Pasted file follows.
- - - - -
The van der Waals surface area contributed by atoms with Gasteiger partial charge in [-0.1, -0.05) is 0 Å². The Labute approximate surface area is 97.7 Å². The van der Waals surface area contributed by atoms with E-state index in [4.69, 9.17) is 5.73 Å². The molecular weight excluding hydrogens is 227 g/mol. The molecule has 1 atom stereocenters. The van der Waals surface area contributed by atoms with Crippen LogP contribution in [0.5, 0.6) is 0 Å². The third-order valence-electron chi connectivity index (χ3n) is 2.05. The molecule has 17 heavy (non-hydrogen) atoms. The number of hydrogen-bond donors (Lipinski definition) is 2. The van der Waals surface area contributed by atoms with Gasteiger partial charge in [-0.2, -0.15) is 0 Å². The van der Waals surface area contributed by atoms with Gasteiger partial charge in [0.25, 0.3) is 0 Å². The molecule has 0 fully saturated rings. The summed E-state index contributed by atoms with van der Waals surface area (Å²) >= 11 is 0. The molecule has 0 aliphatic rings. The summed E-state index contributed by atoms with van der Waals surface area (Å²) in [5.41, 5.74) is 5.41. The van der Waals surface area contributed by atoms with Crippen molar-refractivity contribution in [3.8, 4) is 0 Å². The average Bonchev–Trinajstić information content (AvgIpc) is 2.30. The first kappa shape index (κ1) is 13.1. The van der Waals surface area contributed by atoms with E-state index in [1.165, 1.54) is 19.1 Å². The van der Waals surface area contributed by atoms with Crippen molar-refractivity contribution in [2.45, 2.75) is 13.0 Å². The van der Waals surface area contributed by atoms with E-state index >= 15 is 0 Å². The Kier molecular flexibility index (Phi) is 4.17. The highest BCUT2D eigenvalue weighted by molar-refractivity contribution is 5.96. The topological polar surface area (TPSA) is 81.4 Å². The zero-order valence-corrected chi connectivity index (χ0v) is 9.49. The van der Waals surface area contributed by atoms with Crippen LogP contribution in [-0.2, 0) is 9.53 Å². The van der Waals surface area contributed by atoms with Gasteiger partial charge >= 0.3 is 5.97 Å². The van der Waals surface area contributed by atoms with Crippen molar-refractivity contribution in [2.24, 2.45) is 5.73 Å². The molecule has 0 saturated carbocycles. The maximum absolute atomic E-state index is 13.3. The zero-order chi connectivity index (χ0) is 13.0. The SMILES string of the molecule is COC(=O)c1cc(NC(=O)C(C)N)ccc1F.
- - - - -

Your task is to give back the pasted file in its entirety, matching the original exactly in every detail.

The van der Waals surface area contributed by atoms with Gasteiger partial charge in [-0.1, -0.05) is 0 Å². The Labute approximate surface area is 97.7 Å². The van der Waals surface area contributed by atoms with E-state index in [4.69, 9.17) is 5.73 Å². The molecular weight excluding hydrogens is 227 g/mol. The molecule has 1 atom stereocenters. The van der Waals surface area contributed by atoms with Crippen LogP contribution in [0.5, 0.6) is 0 Å². The third-order valence-electron chi connectivity index (χ3n) is 2.05. The molecule has 17 heavy (non-hydrogen) atoms. The number of hydrogen-bond donors (Lipinski definition) is 2. The van der Waals surface area contributed by atoms with Gasteiger partial charge in [-0.2, -0.15) is 0 Å². The van der Waals surface area contributed by atoms with Gasteiger partial charge in [0.25, 0.3) is 0 Å². The molecule has 0 fully saturated rings. The summed E-state index contributed by atoms with van der Waals surface area (Å²) >= 11 is 0. The molecule has 0 aliphatic rings. The summed E-state index contributed by atoms with van der Waals surface area (Å²) in [5.41, 5.74) is 5.41. The van der Waals surface area contributed by atoms with Crippen molar-refractivity contribution in [3.8, 4) is 0 Å². The average Bonchev–Trinajstić information content (AvgIpc) is 2.30. The first kappa shape index (κ1) is 13.1. The van der Waals surface area contributed by atoms with E-state index in [1.165, 1.54) is 19.1 Å². The van der Waals surface area contributed by atoms with Crippen molar-refractivity contribution in [2.45, 2.75) is 13.0 Å². The van der Waals surface area contributed by atoms with E-state index >= 15 is 0 Å². The Kier molecular flexibility index (Phi) is 4.17. The highest BCUT2D eigenvalue weighted by molar-refractivity contribution is 5.96. The topological polar surface area (TPSA) is 81.4 Å². The zero-order valence-corrected chi connectivity index (χ0v) is 9.49. The van der Waals surface area contributed by atoms with Crippen LogP contribution in [-0.2, 0) is 9.53 Å². The van der Waals surface area contributed by atoms with Gasteiger partial charge >= 0.3 is 5.97 Å². The van der Waals surface area contributed by atoms with Crippen molar-refractivity contribution in [2.24, 2.45) is 5.73 Å². The molecule has 0 saturated carbocycles. The maximum absolute atomic E-state index is 13.3. The zero-order chi connectivity index (χ0) is 13.0. The SMILES string of the molecule is COC(=O)c1cc(NC(=O)C(C)N)ccc1F.